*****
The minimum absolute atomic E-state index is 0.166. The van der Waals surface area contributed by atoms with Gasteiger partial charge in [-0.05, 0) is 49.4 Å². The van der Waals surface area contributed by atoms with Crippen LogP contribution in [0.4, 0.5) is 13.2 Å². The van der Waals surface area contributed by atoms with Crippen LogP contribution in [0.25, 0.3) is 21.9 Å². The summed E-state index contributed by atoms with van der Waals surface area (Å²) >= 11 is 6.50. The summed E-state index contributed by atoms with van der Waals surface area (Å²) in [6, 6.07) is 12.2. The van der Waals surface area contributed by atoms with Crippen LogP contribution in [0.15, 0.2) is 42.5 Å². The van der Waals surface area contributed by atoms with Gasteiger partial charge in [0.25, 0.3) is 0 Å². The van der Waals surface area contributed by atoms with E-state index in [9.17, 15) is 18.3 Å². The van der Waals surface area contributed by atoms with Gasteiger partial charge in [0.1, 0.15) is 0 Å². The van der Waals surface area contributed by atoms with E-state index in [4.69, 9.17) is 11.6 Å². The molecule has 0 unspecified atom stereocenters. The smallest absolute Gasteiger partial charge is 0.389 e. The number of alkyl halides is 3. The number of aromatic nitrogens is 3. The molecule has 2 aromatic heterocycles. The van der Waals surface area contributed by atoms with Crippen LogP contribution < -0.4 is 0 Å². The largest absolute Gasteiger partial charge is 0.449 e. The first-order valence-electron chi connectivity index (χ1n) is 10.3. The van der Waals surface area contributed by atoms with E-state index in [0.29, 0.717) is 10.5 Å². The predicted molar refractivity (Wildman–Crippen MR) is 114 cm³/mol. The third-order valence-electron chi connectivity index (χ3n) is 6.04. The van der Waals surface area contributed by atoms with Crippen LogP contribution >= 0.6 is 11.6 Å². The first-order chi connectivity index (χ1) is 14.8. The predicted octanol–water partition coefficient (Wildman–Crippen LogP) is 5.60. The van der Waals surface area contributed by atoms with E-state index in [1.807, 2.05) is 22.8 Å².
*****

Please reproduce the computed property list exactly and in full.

The minimum absolute atomic E-state index is 0.166. The van der Waals surface area contributed by atoms with Gasteiger partial charge in [-0.05, 0) is 49.4 Å². The van der Waals surface area contributed by atoms with Crippen LogP contribution in [0.4, 0.5) is 13.2 Å². The van der Waals surface area contributed by atoms with Crippen LogP contribution in [0.25, 0.3) is 21.9 Å². The summed E-state index contributed by atoms with van der Waals surface area (Å²) >= 11 is 6.50. The summed E-state index contributed by atoms with van der Waals surface area (Å²) in [6, 6.07) is 12.2. The van der Waals surface area contributed by atoms with Crippen LogP contribution in [0.15, 0.2) is 42.5 Å². The van der Waals surface area contributed by atoms with Gasteiger partial charge in [0.25, 0.3) is 0 Å². The van der Waals surface area contributed by atoms with E-state index in [9.17, 15) is 18.3 Å². The van der Waals surface area contributed by atoms with Gasteiger partial charge in [0.1, 0.15) is 0 Å². The van der Waals surface area contributed by atoms with E-state index in [4.69, 9.17) is 11.6 Å². The molecule has 0 unspecified atom stereocenters. The smallest absolute Gasteiger partial charge is 0.389 e. The number of alkyl halides is 3. The number of aromatic nitrogens is 3. The molecule has 2 aromatic heterocycles. The van der Waals surface area contributed by atoms with Crippen LogP contribution < -0.4 is 0 Å². The largest absolute Gasteiger partial charge is 0.449 e. The first-order valence-electron chi connectivity index (χ1n) is 10.3. The van der Waals surface area contributed by atoms with E-state index in [0.29, 0.717) is 10.5 Å². The predicted molar refractivity (Wildman–Crippen MR) is 114 cm³/mol. The third-order valence-electron chi connectivity index (χ3n) is 6.04. The van der Waals surface area contributed by atoms with Crippen LogP contribution >= 0.6 is 11.6 Å². The first-order chi connectivity index (χ1) is 14.8. The predicted octanol–water partition coefficient (Wildman–Crippen LogP) is 5.60. The van der Waals surface area contributed by atoms with E-state index in [1.807, 2.05) is 22.8 Å².